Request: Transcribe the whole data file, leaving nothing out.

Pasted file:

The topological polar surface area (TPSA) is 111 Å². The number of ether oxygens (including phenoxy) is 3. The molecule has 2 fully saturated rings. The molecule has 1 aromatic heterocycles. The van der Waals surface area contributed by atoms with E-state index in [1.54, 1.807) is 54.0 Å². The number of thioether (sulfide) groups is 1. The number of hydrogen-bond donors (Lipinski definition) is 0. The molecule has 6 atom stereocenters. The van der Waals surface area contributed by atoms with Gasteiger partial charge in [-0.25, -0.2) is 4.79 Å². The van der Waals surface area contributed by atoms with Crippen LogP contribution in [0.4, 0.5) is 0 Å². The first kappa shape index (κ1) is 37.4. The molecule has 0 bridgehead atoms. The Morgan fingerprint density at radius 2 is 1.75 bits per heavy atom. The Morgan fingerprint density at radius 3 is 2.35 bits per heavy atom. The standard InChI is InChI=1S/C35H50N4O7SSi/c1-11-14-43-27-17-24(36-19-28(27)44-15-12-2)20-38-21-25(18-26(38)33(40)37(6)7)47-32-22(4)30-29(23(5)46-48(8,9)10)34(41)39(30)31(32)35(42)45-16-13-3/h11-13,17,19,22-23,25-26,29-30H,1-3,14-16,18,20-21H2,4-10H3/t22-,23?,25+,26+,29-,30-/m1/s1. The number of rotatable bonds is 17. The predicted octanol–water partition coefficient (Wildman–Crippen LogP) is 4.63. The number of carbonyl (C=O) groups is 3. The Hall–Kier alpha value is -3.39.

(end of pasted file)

The topological polar surface area (TPSA) is 111 Å². The number of ether oxygens (including phenoxy) is 3. The molecule has 2 fully saturated rings. The molecule has 1 aromatic heterocycles. The van der Waals surface area contributed by atoms with E-state index in [1.54, 1.807) is 54.0 Å². The number of thioether (sulfide) groups is 1. The number of hydrogen-bond donors (Lipinski definition) is 0. The molecule has 6 atom stereocenters. The van der Waals surface area contributed by atoms with Gasteiger partial charge in [-0.25, -0.2) is 4.79 Å². The van der Waals surface area contributed by atoms with Crippen LogP contribution in [0.4, 0.5) is 0 Å². The first kappa shape index (κ1) is 37.4. The molecule has 0 bridgehead atoms. The Morgan fingerprint density at radius 2 is 1.75 bits per heavy atom. The Morgan fingerprint density at radius 3 is 2.35 bits per heavy atom. The standard InChI is InChI=1S/C35H50N4O7SSi/c1-11-14-43-27-17-24(36-19-28(27)44-15-12-2)20-38-21-25(18-26(38)33(40)37(6)7)47-32-22(4)30-29(23(5)46-48(8,9)10)34(41)39(30)31(32)35(42)45-16-13-3/h11-13,17,19,22-23,25-26,29-30H,1-3,14-16,18,20-21H2,4-10H3/t22-,23?,25+,26+,29-,30-/m1/s1. The number of rotatable bonds is 17. The predicted octanol–water partition coefficient (Wildman–Crippen LogP) is 4.63. The number of carbonyl (C=O) groups is 3. The Hall–Kier alpha value is -3.39.